Monday, 4 August 2008

Grand Theft Auto pulled from sale after Bangkok teen murders taxi driver 'to see if it was as easy as in the game'

04th August 2008

A teenager is facing death by lethal injection after stabbing a taxi driver to death with a knife bought from his local Tesco in a chilling 'Grand Theft Auto' copycat killing.

Now a Thai video game distributor has halted sales of 'Grand Theft Auto' today as backlash against the controversially violent game began.

The 18-year-old high school student, named in reports as Polwat Chino, is now in custody. He faces death by lethal injection if found guilty of robbing and killing the 54-year-old taxi driver over the weekend.


Copycat killing: Police watch as the suspect, second right, re-enacts the crime in Bangkok yesterday

Police said the youth, an obsessive player of 'Grand Theft Auto', showed no sign of mental problems during questioning and had confessed to committing the crime because of the game.

'He said he wanted to find out if it was as easy in real life to rob a taxi as it was in the game,' chief police investigator Veeravit Pipattanasak said.

The youth, described by his parents as polite and diligent, was arrested late on Saturday after he was found trying to steer a cab backwards out of a Bangkok street with the severely wounded driver in the back seat, newspapers reported.

The suspect told police he did not mean to kill the driver, whom he had chosen as a possible victim because of his age, but that he stabbed him to death when he fought back, newspapers reported.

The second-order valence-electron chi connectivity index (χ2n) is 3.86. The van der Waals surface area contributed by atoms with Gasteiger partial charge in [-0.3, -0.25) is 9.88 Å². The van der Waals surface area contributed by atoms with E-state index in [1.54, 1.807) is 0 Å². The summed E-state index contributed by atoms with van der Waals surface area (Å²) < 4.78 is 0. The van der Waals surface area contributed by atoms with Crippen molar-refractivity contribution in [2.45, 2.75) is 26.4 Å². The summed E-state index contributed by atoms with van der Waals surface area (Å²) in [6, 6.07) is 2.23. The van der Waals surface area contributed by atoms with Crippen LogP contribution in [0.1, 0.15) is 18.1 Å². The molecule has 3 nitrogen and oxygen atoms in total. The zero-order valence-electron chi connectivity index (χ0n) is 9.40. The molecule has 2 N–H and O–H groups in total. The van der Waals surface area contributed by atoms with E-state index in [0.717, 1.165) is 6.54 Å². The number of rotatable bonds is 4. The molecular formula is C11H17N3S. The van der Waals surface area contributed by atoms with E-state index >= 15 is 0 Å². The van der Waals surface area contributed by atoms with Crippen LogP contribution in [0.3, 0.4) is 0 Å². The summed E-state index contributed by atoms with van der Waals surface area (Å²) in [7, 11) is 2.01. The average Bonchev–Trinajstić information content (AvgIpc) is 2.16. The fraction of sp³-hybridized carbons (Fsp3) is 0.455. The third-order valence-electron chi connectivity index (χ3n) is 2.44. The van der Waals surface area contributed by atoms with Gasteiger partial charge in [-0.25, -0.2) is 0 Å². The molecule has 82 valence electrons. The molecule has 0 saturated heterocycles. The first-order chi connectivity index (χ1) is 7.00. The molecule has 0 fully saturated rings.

"We are sending out requests today to outlets and shops to pull the games off their shelves and we will replace them with other games," Sakchai Chotikachinda, sales and marketing director of New Era Interactive Media, said.


Grand Theft Auto IV: The controversial game has been pulled in Thailand after the attack

"We are also urging video game arcades to pull the games from service," Sakchai said.

"Grand Theft Auto", now available in its fourth edition, has been criticised for depicting violence including beatings, carjackings, drive-by shootings, drunk driving and prostitution.

A senior official at Thailand's Culture Ministry said the murder was a wake-up call for authorities to tackle the issue of violent video games, and urged parents to pay closer attention to what their children played.

"This time-bomb has already exploded and the situation could get worse," Ladda Thangsupachai, director of the ministry's Cultural Surveillance Centre, said.

"Today it is a cab driver, but tomorrow it could be a video game shop owner."

The ministry has been pushing for tougher regulation of video games such as Grand Theft Auto, including the imposition of a rating system on sales and restriction on hours that youngsters can play the games in public arcades.

A multi-million dollar lawsuit was filed in the U.S. state of Alabama against the makers and marketers of Grand Theft Auto in 2005, claiming that months of playing the game led a teenager to kill two police officers and a 911 dispatcher.

The blockbuster Grand Theft Auto games are published by Nasdaq-listed Take-Two Interactive Software.


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